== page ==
Restaurant Review-Marisqueria Mediterranean Bistro (Pittsburgh, Pennsylvania)
For mid-size cities such as Pittsburgh, there are some cuisines that are just too exotic to support a restaurant. Until last summer, such was the case of Portuguese cuisine in Pittsburgh. However, with the opening of Marisqueria Mediterranean Bistro, the Iberian Peninsula’s other half (there are a decent number of Spanish restaurants in Pittsburgh), Portuguese cuisine was finally represented. As I will be traveling there in little more than a month, I was anxious to try Portuguese food since I had never eaten it before.
Marisqueria is owned by Claudio Pereira and his partner Francisco Buxareo. (Pereira’s father owns Mallorca, an iconic Spanish restaurant on the city’s South Side.) Not until the restaurant was featured as one of Pittsburgh’s daily groupon deals did I become acquainted with it. It’s located in Aspinwall, a borough on the Allegheny River. While it’s only about a 20 minute drive from downtown, it’s not an area we frequent which is why the restaurant went unnoticed on my radar for about six months.
The restaurant, while not overly large, was ample spaced. The walls were painted paprika and gold and bathed in a subdued light, a welcome respite from the overly hot temperatures outside. I had called to make a reservation the day before and upon stepping inside and giving my name, we were immediately led to our table by Francisco himself. My only critique of the restaurant was that our table had no lighting save for a very dim candle; it made reading the menu almost impossible without squinting and me being unable to distinguish between the pineapple and cheese on my cheese plate. While I do fine in more dimly lit restaurants, this was too dim for even my tastes. It was most unfortunate since our table seemed to be the only one in the dark.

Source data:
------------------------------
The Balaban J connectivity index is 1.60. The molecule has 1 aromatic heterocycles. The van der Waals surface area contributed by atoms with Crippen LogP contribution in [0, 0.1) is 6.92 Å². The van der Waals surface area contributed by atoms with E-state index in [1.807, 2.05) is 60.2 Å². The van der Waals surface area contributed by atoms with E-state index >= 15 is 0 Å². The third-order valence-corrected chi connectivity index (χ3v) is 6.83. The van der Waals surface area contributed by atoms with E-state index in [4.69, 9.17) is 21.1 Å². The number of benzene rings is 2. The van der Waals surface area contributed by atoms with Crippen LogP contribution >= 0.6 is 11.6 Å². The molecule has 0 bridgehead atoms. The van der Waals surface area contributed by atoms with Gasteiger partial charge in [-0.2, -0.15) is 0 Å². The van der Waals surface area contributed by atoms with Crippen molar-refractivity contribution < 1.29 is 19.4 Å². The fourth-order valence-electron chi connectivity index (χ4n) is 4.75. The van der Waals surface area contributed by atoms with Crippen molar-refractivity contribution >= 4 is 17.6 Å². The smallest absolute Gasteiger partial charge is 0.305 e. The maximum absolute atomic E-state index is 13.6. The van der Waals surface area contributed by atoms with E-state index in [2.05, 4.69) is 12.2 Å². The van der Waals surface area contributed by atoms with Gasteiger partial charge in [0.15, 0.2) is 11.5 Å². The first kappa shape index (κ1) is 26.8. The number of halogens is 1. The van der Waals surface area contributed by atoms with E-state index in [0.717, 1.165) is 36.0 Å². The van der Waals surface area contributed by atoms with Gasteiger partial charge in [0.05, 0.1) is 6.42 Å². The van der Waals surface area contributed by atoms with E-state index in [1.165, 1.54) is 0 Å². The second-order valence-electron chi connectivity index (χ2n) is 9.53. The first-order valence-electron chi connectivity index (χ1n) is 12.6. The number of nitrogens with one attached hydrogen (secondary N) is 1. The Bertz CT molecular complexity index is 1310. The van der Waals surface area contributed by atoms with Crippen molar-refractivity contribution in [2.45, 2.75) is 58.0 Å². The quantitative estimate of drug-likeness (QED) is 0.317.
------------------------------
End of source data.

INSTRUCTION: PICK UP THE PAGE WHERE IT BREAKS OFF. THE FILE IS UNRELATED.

Immediately upon being seated our water glasses were filled and rolls and butter placed on the table. Francisco himself then rattled off the day’s specials, entirely too many to remember save for a few, unique sounding standouts. The menu is in Portuguese and English and is quite extensive. There are twelve appetizers (fresh Iberian octopus broiled with Portuguese blue cheese, Portuguese cod fish cakes) in addition to two soups and four salad selections (I missed out on the salada de palmitos, hearts of palm salad) which I was most disappointed about.
We each ordered a glass of their red wine sangria which was terrific. Although as the ice melted it definitely diminished the strongness of the drink, it was still a great selection for a hot summer night.
To start I went with the prato de queijos com fruta (Portuguese and Spanish cheese with fresh fruit) for $14.95. This was more than enough for two people to share but as D had his heart set on the gazpacho, I didn’t want to insist he share mine. I didn’t ask what types of cheeses they were, preferring to simply taste and try them all. There was one that was so gooey it required a utensil; this was not a favorite. The cheese board came with grapes and pineapple chunks.
D ordered the soup special which was gazapacho. I’m not a fan of cold soups although I did try a spoonful and it definitely had a nice kick to it but not overly so. It featured a variety of beans and vegetables.
Entree include an extensive selection of meats, poultry, and fish dishes. I opted for the frango a piri piri which is chicken in a piri-piri sauce for $15.95. Piri-piri is a hot and fragrant sauce found in both Portuguese and African cooking (in Portugal’s former colonies such as Angola and Mozambique). The sauce was hot but not too much so that my weak stomach couldn’t handle it. It came with rice and sauteed vegetables.
D went with the bife a portuguesa, pan-seared New York strip steak served with ham, a fried egg, and fresh-cut round fried potatoes for $22.95. I didn’t sample any of his but he cleaned his plate and seemed to like everything including the fried egg which he was the least bit apprehensive about.
For dessert we decided to split the Portuguese tiramesu. I didn’t get a chance to ask what made it Portuguese in comparison with the traditional Italian version. To me, the liquor commonly found in tiramesu didn’t seem as strong or perhaps wasn’t used at all. Or maybe, it featured porto (port) instead.
It was a terrific meal at Marisqueria and a great way to get us excited about the culinary delights that await us when we visit Portugal later this summer. We’ll be back for sure and I hope you’ll try it out too if you haven’t done so already.
Marisqueria Meditarranean Bistro
225 Commercial Avenue